In the Pakistani case, impoverished individuals are vulnerable to falling under the sway of extremist and militant ideologies, so it follows that lifting these people out of poverty is indirectly a national security concern in and of itself. CPEC will definitely help with that when it comes to jobs, but Russia could also play a role in its own way through its plans to build a North-South gas pipeline to reliably supply the population with energy. Taken together, Chinese jobs and Russian-supplied energy can go a long way in lifting people out of poverty and powerfully enhancing the “soft” vector of any multilateral anti-terrorist strategy. This tangent will still take time to fully develop, but events are moving along a positive trajectory in any case, though this cornerstone of the Russian-Pakistani rapprochement will remain incomplete until both parties develop more robust trade ties in the commercial sector of the economy, which is where CPEC comes in.
Mr Korybko said that although the Russian government has been ambiguous about its willingness to participate in CPEC in order to preserve its delicate 21st-century geostrategic balancing act, particularly as it relates to broadening it to include North-South connectivity, Central and South Asia, and resource-rich Siberia.
He said that the diversification of Russian-Pakistani relations in the past couple of years from their common peace-seeking ground in Afghanistan to military, energy, and even institutional cooperation via the Shanghai Cooperation Organisation (SCO) testifies to the fact that both countries’ leaderships are dedicated to enhancing all-around relations with one another.
Talking about Pak-Iran relations, Mr Korybko said that there had been different periods in the two countries ties, but lately their relations are driven by renaissance due to shared security threat. He said in May 2017, when there was a cross border terrorist attack in Iran there were speculations in Tehran that the attack was Pakistan sponsored. For a moment there were disagreement on both sides, however the two states effectively resolved the situation through diplomacy.
Mr Korybko said that he believes that the attack was RAW inspired while insisting that Indian intelligence agencies are working with worst terrorist organisations in the world and trying to create a political self-sustaining terrorist movement inside Balochistan for the purpose of destabilising CPEC. He said that the May 2017 attack was in one degree or another influenced by RAW to provoke a deterioration in Pak-Iran relations because both countries needs one another.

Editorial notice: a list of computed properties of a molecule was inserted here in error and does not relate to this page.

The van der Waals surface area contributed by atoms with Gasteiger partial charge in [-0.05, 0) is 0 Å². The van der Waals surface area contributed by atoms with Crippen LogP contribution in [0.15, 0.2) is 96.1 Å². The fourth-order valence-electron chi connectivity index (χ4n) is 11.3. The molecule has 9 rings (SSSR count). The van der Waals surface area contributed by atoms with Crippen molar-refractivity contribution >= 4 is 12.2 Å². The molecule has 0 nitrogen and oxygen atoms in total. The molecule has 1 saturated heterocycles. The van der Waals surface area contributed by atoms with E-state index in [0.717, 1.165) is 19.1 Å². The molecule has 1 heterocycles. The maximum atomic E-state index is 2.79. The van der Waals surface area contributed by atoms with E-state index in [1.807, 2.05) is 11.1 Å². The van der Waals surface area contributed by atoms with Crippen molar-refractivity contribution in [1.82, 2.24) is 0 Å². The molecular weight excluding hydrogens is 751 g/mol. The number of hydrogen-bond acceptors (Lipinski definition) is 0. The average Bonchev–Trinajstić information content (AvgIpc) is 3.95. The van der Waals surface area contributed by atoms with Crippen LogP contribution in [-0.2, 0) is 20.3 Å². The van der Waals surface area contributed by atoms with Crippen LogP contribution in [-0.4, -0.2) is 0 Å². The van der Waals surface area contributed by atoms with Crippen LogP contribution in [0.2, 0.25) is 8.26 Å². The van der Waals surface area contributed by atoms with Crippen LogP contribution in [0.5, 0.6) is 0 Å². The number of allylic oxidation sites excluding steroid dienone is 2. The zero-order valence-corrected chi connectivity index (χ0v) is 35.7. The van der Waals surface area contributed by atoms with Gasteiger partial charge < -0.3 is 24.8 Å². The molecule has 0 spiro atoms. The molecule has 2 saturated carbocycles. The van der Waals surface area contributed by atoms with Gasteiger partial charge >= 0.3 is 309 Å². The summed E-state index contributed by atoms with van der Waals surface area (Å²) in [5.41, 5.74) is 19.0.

In his concluding remarks, Mr Korybko said that the energy ties between Russia and Pakistan are forecast to expand as progress is made on the North-South gas pipeline and possibly other projects as well, while real-sector economic relations will probably continue to lag behind all the others until more progress is made on this front.
He emphasised that a positive suggestion would be to promote the Central Asian and Siberian connectivity potentials of CPEC to Russian and Pakistani businessmen, both state-connected and private, since they’ll eventually become the vanguard ambassadors of their homelands in each other’s country as they pioneer the next person-to-person phase of the Russian-Pakistani rapprochement.
Complementary to this, both sides need to continue promoting their cultural and soft power, including through more academic exchanges and tourism, which can help bridge the geographic gap that impedes the expansion of their socio-economic relations.
The News Pak, Russian interests converge on OBOR: expert
The Nation OBOR to have far-reaching political implications: Expert
Business Recorder ‘The Evolution of Pakistan–Russia Relations’